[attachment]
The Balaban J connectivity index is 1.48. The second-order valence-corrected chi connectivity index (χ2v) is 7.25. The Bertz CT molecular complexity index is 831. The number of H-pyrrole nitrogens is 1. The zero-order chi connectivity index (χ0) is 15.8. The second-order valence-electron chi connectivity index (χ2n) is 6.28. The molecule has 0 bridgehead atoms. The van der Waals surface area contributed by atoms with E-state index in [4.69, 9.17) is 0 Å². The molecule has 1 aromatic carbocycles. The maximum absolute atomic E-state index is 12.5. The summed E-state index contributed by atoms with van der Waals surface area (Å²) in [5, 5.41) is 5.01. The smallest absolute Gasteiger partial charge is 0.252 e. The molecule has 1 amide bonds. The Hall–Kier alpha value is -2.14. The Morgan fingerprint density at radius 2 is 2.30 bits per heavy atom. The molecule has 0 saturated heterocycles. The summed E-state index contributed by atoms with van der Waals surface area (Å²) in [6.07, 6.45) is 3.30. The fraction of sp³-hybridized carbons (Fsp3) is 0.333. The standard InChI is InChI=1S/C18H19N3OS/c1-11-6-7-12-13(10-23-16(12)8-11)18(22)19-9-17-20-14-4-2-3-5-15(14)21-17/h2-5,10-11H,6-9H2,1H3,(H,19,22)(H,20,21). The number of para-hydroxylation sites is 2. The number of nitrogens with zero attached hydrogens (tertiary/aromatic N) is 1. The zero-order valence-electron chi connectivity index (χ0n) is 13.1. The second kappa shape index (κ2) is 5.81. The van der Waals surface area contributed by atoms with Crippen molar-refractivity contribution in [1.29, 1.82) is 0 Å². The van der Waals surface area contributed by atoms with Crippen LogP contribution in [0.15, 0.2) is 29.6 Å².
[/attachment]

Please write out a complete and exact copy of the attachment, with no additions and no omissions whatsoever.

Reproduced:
The Balaban J connectivity index is 1.48. The second-order valence-corrected chi connectivity index (χ2v) is 7.25. The Bertz CT molecular complexity index is 831. The number of H-pyrrole nitrogens is 1. The zero-order chi connectivity index (χ0) is 15.8. The second-order valence-electron chi connectivity index (χ2n) is 6.28. The molecule has 0 bridgehead atoms. The van der Waals surface area contributed by atoms with E-state index in [4.69, 9.17) is 0 Å². The molecule has 1 aromatic carbocycles. The maximum absolute atomic E-state index is 12.5. The summed E-state index contributed by atoms with van der Waals surface area (Å²) in [5, 5.41) is 5.01. The smallest absolute Gasteiger partial charge is 0.252 e. The molecule has 1 amide bonds. The Hall–Kier alpha value is -2.14. The Morgan fingerprint density at radius 2 is 2.30 bits per heavy atom. The molecule has 0 saturated heterocycles. The summed E-state index contributed by atoms with van der Waals surface area (Å²) in [6.07, 6.45) is 3.30. The fraction of sp³-hybridized carbons (Fsp3) is 0.333. The standard InChI is InChI=1S/C18H19N3OS/c1-11-6-7-12-13(10-23-16(12)8-11)18(22)19-9-17-20-14-4-2-3-5-15(14)21-17/h2-5,10-11H,6-9H2,1H3,(H,19,22)(H,20,21). The number of para-hydroxylation sites is 2. The number of nitrogens with zero attached hydrogens (tertiary/aromatic N) is 1. The zero-order valence-electron chi connectivity index (χ0n) is 13.1. The second kappa shape index (κ2) is 5.81. The van der Waals surface area contributed by atoms with Crippen molar-refractivity contribution in [1.29, 1.82) is 0 Å². The van der Waals surface area contributed by atoms with Crippen LogP contribution in [0.15, 0.2) is 29.6 Å².